Guests check into the Westin Downtown Long Beach Friday, March 18, 2022. Photo by Brandon Richardson.

Long Beach’s hotels were hit hard by COVID-19, but the city’s Transient Occupancy Tax, known more commonly as the hotel bed tax, has remained an important source of revenue.

Until 2020, the rate of the tax in Long Beach was 12%, with half of the funds going to the city’s general fund and the other half being injected into a “Special Advertising and Promotions Fund” (SAP) that the city uses to pay for advertising, promotional and public relations projects on top of special events calling positive attention to Long Beach. It also includes a $5 million allocation to the Long Beach Conventions and Visitors Bureau.

But voters passed Measure B in March 2020, and the hotel bed tax rate rose by one percentage point, with the money raised from this increase going into the general fund and then being allocated to several local arts organizations and the Long Beach Convention Center.

The pandemic’s impact on the hotel bed tax revenue—and, in turn, on local arts and tourism groups—was immediate. Revenue in fiscal years 2018 and 2019 from the hotel bed tax totaled about $31 million per year, and the share placed in the general fund accounted for about 3% of its total revenue. But the total revenue from the tax dropped to $21 million the next fiscal year, and again to $19 million in the most recent fiscal year.

Revenue Management Officer Geraldine Alejo, though, said on a recent Zoom call that there’s reason for optimism.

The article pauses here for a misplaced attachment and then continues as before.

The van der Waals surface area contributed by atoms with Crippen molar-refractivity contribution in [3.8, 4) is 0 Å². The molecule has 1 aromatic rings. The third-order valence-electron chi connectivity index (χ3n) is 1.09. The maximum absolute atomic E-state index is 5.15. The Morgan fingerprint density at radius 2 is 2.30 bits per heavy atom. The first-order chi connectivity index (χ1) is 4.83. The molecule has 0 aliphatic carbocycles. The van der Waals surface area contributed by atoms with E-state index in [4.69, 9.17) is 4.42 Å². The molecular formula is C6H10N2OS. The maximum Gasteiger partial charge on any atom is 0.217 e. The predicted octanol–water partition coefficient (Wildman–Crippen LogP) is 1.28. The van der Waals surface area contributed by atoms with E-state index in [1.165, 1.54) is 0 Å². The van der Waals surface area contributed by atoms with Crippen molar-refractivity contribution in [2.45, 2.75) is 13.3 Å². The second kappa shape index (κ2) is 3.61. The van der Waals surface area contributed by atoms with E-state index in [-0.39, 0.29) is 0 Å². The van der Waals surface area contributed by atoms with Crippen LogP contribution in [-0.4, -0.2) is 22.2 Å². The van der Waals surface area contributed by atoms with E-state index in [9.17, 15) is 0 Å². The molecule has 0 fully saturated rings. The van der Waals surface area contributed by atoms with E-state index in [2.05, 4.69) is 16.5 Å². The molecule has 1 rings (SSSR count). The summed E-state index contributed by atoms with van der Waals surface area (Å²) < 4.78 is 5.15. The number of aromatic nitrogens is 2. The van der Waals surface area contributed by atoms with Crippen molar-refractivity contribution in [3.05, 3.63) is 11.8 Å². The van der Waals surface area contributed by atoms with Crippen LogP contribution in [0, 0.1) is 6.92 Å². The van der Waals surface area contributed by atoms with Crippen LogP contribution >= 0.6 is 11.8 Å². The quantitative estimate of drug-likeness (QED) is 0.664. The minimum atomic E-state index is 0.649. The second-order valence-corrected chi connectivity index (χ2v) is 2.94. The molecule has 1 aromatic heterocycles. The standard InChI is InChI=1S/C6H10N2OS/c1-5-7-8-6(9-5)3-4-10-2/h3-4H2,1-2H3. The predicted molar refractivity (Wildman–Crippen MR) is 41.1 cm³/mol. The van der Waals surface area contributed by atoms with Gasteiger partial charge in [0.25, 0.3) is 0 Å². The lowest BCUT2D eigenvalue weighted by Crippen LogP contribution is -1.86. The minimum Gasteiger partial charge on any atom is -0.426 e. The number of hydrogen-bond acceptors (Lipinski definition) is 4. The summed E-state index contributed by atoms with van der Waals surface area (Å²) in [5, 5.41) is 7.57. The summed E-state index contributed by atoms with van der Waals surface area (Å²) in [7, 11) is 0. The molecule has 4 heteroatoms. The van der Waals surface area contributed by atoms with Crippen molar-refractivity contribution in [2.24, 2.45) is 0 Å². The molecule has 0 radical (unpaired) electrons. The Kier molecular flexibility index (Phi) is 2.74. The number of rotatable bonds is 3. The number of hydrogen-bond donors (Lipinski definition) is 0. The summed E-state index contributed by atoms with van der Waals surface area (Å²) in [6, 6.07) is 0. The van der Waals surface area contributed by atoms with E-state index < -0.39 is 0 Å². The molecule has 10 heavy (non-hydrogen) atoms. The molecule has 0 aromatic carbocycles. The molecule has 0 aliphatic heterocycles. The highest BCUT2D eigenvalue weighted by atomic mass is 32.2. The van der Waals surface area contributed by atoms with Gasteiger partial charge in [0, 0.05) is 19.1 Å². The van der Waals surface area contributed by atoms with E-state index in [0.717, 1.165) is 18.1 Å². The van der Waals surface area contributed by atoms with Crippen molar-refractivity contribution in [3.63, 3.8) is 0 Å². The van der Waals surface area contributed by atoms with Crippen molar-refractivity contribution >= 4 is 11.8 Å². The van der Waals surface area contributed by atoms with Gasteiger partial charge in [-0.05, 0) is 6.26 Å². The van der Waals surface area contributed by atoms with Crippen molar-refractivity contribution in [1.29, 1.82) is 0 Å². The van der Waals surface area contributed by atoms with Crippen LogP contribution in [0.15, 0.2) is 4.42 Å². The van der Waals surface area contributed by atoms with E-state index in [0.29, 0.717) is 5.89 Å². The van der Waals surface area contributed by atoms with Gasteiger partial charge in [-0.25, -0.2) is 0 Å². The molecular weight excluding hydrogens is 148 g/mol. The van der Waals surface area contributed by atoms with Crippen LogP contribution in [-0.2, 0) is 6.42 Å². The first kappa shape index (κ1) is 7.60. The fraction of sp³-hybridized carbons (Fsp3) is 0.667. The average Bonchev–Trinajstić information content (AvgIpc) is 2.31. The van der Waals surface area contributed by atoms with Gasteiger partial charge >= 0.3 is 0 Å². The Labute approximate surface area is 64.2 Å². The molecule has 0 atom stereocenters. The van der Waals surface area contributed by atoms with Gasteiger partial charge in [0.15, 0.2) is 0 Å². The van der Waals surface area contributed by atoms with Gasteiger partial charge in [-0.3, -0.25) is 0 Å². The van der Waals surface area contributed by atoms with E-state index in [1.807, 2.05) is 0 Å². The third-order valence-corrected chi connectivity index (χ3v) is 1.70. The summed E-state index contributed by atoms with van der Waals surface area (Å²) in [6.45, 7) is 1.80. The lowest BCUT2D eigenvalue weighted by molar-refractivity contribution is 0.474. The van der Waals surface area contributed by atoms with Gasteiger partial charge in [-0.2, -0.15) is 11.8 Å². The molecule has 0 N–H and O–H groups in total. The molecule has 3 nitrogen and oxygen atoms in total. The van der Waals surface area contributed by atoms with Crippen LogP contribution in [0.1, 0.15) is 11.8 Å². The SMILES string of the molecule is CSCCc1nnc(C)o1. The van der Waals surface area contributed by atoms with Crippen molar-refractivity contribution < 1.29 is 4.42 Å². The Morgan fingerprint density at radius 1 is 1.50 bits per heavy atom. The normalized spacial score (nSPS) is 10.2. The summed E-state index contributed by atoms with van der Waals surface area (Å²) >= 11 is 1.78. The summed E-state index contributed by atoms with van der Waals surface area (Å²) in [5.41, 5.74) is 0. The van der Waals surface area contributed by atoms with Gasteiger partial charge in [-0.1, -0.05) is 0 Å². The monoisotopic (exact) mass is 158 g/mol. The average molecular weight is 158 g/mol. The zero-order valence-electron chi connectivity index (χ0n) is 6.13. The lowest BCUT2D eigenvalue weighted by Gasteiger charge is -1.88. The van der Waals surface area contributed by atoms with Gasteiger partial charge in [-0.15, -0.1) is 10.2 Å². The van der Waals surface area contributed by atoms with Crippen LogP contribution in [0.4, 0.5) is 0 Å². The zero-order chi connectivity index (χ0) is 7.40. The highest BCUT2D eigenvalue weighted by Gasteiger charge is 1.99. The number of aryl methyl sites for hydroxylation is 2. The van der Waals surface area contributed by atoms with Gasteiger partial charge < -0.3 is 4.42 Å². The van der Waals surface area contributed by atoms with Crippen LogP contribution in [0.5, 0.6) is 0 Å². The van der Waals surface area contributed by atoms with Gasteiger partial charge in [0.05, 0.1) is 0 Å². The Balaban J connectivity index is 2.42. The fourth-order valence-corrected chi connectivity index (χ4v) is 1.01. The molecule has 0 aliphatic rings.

“We started to see good news towards the end of 2021,” Alejo said.

While the general fund was able to mask its loss with revenue from more prominent general fund sources, such as sales and property tax revenues that outpaced expectations, the hotel bed tax is essential to the SAP’s functions, with about 85% of the fund’s revenue coming from the tax, according to the city.

And though general fund revenue is not quite as reliant on the tax, the hotel bed tax still provides a significant chunk, accounting for about 2% of the fund’s total revenue in the last fiscal year. The tax was the 12th largest general fund revenue source despite the steep decline.

President and CEO of the Long Beach Conventions and Visitors Bureau Steve Goodling said that his organization felt the effects and was forced to cut back on several positions that were important to the bureau.

“As with any organization, during the pandemic, we had to make adjustments, and we did,” Goodling said in an interview.

“Sadly, there were positions that took care of customers when they were here: convention service directors,” he added. “If you have no conventions coming in, there’s no work. And so sadly, there are individuals who were not able to work during the pandemic, because there was no work for them to do.”

COVID-19 did bring a rather sudden drop in revenue from the hotel bed tax, but large fluctuations of the hotel bed tax are not unheard of. SAP funding history shows sudden massive declines in prior recessions—a 32% drop in fiscal year 2002 and a 19% decline in fiscal year 2009.

“Despite improvement, TOT continues to be an extremely volatile revenue source and is heavily dependent on conventions and business travel,” the city’s FY 2021 End of Year Performance Report said.

While it fell below the expectations originally presented in the measure, the roughly $1.5 million the fund generated in the last fiscal year has been helpful for Measure B’s intended beneficiaries.

Three of the organizations—Musica Angelica, Musical Theater West, and Long Beach Symphony—confirmed that they have received the funds, and said that they have used the money to stay afloat.

“We could not be more grateful for this critical funding,” Long Beach Symphony President Kelly Ruggirelo said over email, “which supported maintaining a reduced staff in preparation for relaunching concerts this past fall.”

Christian May-Suzuki

Christian May-Suzuki is a reporter at the Long Beach Business Journal.